National School which replaced the subscription school. The school remained in this location until when it moved to a new building in Robertsbridge to make way for the bypass which opened in George Inn was the stopping place for stage coaches which were the public transport before the coming of the main line railway from London Hastings in The Ostrich Hotel opened in the same year. Another inn, The Railway Tavern was built in the High Street to accommodate the Irish navvies constructing the railway but earned a reputation for drunkenness and bad behaviour — it closed as a pub in the s and was demolished in the 60s. This branch line closed to passenger traffic in By the s, the parish was a thriving community with shops, inns and in addition to agriculture had a number of industries including saw milling, flour milling — both now ceased — and the manufacture of cricket bats. The latter industry, started by L. James Nicolls, quickly established a reputation and all the leading players from W.
Welcome to the Cumbria Vernacular Buildings Group Home Page
They were once connected to a pumping station which used the power of water to operate cranes around the dock. The accumulator tower ensured that the water pressure did not drop in times of high demand. It is now at risk because of water damage, vegetation growth and graffiti. It has been added to the Register as a result of increased erosion by livestock as well damage to the field and land caused by fencing.
However their increased popularity with visitors is affecting their overall condition. Although currently in a poor condition, the church recently received a grant from the Heritage Lottery Fund for its restoration.
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Membership is open to all individuals and groups that have in an interest in Cumbria’s rich building heritage. Please see below for details of our aims, our activities and how to join us. Take a look at our events diary to see information about our study days, recording sessions, village walkabouts and visits to vernacular buildings.
What are vernacular buildings? Whilst precise definitions vary, vernacular means ‘local’ and in building terms relates to the period before which the aesthetically ‘polite’ designs of professional architects became fashionable at a national scale. Traditionally, buildings in town and country were built in accordance with local custom from locally derived raw materials and to suit local needs.
As we can see from our historic landscapes in Cumbria, the materials available in particular areas dictated distinctive building traditions. In Cumbria, many of these traditions resulted from the needs to protect buildings and their inhabitants from the weather! While there are many similarities in vernacular architecture across the region, each area of Cumbria has styles of building influenced not only by the traditions of particular periods but also the availability of local materials; clay dabbins on the Solway, slate buildings in the central Lakes, red sandstone in north eastern Cumbria and the west coast and limestone on the south Lakeland peninsulas.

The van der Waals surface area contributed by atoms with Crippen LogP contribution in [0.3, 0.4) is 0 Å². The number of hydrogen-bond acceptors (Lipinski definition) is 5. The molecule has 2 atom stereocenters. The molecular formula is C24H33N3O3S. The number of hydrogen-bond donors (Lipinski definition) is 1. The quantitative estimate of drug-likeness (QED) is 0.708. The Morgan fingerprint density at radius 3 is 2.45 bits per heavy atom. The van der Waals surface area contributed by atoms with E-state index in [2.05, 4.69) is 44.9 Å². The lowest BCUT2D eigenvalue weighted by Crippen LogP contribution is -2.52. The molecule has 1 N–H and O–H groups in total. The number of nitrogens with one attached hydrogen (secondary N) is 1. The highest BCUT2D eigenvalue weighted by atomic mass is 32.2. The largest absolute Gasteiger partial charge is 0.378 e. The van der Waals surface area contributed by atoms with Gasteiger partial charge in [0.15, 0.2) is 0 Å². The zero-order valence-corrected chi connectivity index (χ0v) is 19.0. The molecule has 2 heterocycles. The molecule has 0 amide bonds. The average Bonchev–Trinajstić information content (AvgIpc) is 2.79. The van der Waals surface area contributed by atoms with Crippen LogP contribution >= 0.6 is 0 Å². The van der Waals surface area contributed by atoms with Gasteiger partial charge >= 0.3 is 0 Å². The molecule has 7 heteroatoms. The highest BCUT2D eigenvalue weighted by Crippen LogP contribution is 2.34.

Traditionally, lime mortars and plasters were used to bind together all types of construction materials, and to provide external renders, internal plasterwork and finishes. There are many common features incorporated in vernacular buildings at local, regional and national scales. Over time, alongside wider economic and social changes, the relationship between local and wider traditions changed the character of our buildings.
At a time of economic depression and the approach of war there was a desire for escapism. People enjoyed the pleasures of life during the ‘Jazz Age’. Speed and streamlining became important especially in the new modes of travel such as the first commercial flights, trains such as the Orient Express and ocean-going liners. This page lists some of the Art Deco buildings to be found in London.
Delving into building history. Would you like to find out more about the history of your house? Do you want to research any historic building? Is it in the United Kingdom or Ireland?
Gratings at ground level ventilated the underground bakehouse and tempted passers-by. I have been working on the history of Dorchester for well over forty years, and there are still puzzles even with fairly recent buildings that annoy me. The plain, severely classical Lloyds Bank building on the corner of High West Street and Cornhill was one of these puzzles.
I have been reading the Dorset County Chronicle, the newspaper published in Dorchester, from its start in This is a slow job — as a fellow researcher said, even on microfilm, old newspapers give off a noxious gas which makes one read everything, including advertisements. Progress is slow, but I have got up to The conservatism and respectability can make the paper hard going. I do believe I shouted, though, when I found the paper in July as usual boasting about Dorchester, but with some detail: The frontage is now fully open to the street, and displays great architectural beauty in the design and great superiority in the execution.
When finished, this splendid edifice will be one of the most prominent features of the town.
Thames Path Extension